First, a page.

And yet, when Spike drops to the floor at Connor’s feet, Angel’s shoulders relax, just a fraction of an inch. Spike springs back up like a rubber ball, barges through the swinging doors bellowing obscenities. He yells at Illyria that he’ll rip her neck out, even though Illyria just beat the snot out of him and will do it again in seconds.
And Angel suddenly gets it. Spike is the one creature for whom he doesn’t live in constant fear. He doesn’t need protecting and he doesn’t need saving. Spike is loud and obnoxious and fucking restful.
And that’s just so ludicrous it makes Angel smile.
“You wanna meet some of my colleagues?” he asks Connor. And when they enter the training room, with Spike eyeing the boy curiously and Illyria looking disdainful, Angel has a moment – just one moment – where he feels like he can breathe.
Later, Connor remembers. Angel’s never been one to share his secrets, but the next night, he takes Spike to his bed. And when the biting and scratching is done and they’re sitting up against the pillows, smoking Spike’s cigarettes and staring out the window, Angel says,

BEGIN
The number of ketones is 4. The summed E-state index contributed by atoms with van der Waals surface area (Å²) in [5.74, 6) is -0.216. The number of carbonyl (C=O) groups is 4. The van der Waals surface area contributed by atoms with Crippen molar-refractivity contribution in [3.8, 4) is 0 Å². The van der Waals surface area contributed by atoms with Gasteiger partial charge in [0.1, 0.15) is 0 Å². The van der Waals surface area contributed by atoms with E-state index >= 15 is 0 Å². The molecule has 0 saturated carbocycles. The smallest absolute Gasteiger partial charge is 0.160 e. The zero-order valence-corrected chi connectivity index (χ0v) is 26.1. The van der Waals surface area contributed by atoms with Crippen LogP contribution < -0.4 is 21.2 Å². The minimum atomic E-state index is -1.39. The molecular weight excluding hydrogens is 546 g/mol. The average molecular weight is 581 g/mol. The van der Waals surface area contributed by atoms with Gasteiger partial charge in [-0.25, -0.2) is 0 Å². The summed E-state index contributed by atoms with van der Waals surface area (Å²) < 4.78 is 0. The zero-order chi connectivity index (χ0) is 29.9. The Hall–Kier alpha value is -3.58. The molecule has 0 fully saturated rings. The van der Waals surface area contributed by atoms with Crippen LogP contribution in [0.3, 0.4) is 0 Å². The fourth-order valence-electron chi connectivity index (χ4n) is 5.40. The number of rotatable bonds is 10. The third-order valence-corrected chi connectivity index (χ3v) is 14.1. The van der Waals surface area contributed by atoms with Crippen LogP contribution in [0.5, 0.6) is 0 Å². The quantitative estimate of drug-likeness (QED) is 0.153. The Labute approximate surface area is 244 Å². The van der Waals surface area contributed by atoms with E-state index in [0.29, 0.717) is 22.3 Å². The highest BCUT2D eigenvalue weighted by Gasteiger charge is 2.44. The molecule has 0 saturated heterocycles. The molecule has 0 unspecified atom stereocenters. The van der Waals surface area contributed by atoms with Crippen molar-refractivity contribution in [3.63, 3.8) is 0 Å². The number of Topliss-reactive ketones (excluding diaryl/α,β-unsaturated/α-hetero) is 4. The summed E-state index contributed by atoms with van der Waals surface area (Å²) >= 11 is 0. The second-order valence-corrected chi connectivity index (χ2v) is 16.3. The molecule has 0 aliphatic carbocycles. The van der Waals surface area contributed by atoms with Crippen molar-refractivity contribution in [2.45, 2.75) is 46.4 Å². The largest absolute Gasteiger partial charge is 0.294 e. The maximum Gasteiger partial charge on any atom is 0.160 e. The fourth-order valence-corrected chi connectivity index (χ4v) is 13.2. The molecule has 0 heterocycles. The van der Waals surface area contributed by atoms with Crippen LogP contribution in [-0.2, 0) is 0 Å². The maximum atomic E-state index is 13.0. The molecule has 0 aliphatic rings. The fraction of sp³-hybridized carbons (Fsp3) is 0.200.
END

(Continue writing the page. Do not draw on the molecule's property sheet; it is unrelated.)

“There’s something I want to tell you.”
There’s plenty he doesn’t tell Spike. The Black Thorn. Drogyn. He tries to convince them all he’s been corrupted, and he makes love to Nina knowing that he can never be saved.
It’s daylight and glorious and Angel is oh-so-careful with her. The sun shines in on the bed. The sheets are white and her skin gleams like California. She smells like sand and surf and coconut oil.
Later, Angel tries to send her away. She doesn’t go. She doesn’t cry, though, and Angel’s relieved, because he knows he wouldn’t be able to respond in kind. He hasn’t cried since Connor. Too much of water hast thou, poor Ophelia, and therefore I forbid my tears.
When Connor comes to his rescue the next night, Angel sends him away, too.
He doesn’t kiss either of them goodbye.
In the alley, just before the dragon incinerates them both, Angel drops his sword and kisses Spike.
Spike pulls back and searches his face. “Now cracks a noble heart,” he quips.
Angel smiles, real and wide.
His eyes go up in flames just as Spike’s face crumbles to ash in his hands. The rest is silence.